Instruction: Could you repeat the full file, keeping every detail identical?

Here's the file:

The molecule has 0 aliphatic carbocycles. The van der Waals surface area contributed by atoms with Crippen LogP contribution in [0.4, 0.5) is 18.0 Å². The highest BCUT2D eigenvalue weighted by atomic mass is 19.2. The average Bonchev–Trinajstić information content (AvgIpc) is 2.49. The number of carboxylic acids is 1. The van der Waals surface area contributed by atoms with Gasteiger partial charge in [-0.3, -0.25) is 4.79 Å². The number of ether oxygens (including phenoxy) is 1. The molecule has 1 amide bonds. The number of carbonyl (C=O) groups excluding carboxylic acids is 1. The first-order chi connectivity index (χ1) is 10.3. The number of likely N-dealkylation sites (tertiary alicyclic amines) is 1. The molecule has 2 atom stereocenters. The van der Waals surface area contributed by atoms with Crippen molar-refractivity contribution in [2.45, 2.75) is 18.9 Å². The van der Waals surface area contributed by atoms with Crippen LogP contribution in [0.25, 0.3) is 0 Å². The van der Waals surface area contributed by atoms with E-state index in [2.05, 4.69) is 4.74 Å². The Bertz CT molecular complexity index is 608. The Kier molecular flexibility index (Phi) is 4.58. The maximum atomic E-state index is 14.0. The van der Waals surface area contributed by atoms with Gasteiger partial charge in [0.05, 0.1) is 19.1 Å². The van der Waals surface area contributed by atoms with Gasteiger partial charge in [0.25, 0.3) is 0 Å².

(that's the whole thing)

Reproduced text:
The molecule has 0 aliphatic carbocycles. The van der Waals surface area contributed by atoms with Crippen LogP contribution in [0.4, 0.5) is 18.0 Å². The highest BCUT2D eigenvalue weighted by atomic mass is 19.2. The average Bonchev–Trinajstić information content (AvgIpc) is 2.49. The number of carboxylic acids is 1. The van der Waals surface area contributed by atoms with Gasteiger partial charge in [-0.3, -0.25) is 4.79 Å². The number of ether oxygens (including phenoxy) is 1. The molecule has 1 amide bonds. The number of carbonyl (C=O) groups excluding carboxylic acids is 1. The first-order chi connectivity index (χ1) is 10.3. The number of likely N-dealkylation sites (tertiary alicyclic amines) is 1. The molecule has 2 atom stereocenters. The van der Waals surface area contributed by atoms with Crippen molar-refractivity contribution in [2.45, 2.75) is 18.9 Å². The van der Waals surface area contributed by atoms with Crippen LogP contribution in [0.25, 0.3) is 0 Å². The van der Waals surface area contributed by atoms with E-state index in [2.05, 4.69) is 4.74 Å². The Bertz CT molecular complexity index is 608. The Kier molecular flexibility index (Phi) is 4.58. The maximum atomic E-state index is 14.0. The van der Waals surface area contributed by atoms with Gasteiger partial charge in [0.05, 0.1) is 19.1 Å². The van der Waals surface area contributed by atoms with Gasteiger partial charge in [0.25, 0.3) is 0 Å².